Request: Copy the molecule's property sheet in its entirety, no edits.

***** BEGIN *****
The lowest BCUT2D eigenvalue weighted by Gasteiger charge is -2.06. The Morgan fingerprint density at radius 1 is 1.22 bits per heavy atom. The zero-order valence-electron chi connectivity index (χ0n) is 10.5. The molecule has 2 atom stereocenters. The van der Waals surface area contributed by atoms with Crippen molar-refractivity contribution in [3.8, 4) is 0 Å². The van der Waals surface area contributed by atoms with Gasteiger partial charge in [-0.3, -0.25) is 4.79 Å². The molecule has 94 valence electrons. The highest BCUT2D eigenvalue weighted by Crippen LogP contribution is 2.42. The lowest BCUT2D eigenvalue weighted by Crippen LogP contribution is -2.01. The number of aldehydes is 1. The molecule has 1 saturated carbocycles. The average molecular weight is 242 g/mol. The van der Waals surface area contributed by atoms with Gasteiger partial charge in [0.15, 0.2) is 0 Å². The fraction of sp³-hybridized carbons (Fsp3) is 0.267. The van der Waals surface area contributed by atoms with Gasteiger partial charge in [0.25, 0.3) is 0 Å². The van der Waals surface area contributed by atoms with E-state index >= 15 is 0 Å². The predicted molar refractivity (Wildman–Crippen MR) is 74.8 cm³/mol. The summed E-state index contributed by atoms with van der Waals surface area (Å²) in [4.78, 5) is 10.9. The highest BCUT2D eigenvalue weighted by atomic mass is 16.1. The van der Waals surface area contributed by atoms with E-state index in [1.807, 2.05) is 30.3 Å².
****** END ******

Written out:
The lowest BCUT2D eigenvalue weighted by Gasteiger charge is -2.06. The Morgan fingerprint density at radius 1 is 1.22 bits per heavy atom. The zero-order valence-electron chi connectivity index (χ0n) is 10.5. The molecule has 2 atom stereocenters. The van der Waals surface area contributed by atoms with Crippen molar-refractivity contribution in [3.8, 4) is 0 Å². The van der Waals surface area contributed by atoms with Gasteiger partial charge in [-0.3, -0.25) is 4.79 Å². The molecule has 94 valence electrons. The highest BCUT2D eigenvalue weighted by Crippen LogP contribution is 2.42. The lowest BCUT2D eigenvalue weighted by Crippen LogP contribution is -2.01. The number of aldehydes is 1. The molecule has 1 saturated carbocycles. The average molecular weight is 242 g/mol. The van der Waals surface area contributed by atoms with Gasteiger partial charge in [0.15, 0.2) is 0 Å². The fraction of sp³-hybridized carbons (Fsp3) is 0.267. The van der Waals surface area contributed by atoms with Gasteiger partial charge in [0.25, 0.3) is 0 Å². The van der Waals surface area contributed by atoms with E-state index >= 15 is 0 Å². The predicted molar refractivity (Wildman–Crippen MR) is 74.8 cm³/mol. The summed E-state index contributed by atoms with van der Waals surface area (Å²) in [4.78, 5) is 10.9. The highest BCUT2D eigenvalue weighted by atomic mass is 16.1. The van der Waals surface area contributed by atoms with E-state index in [1.807, 2.05) is 30.3 Å².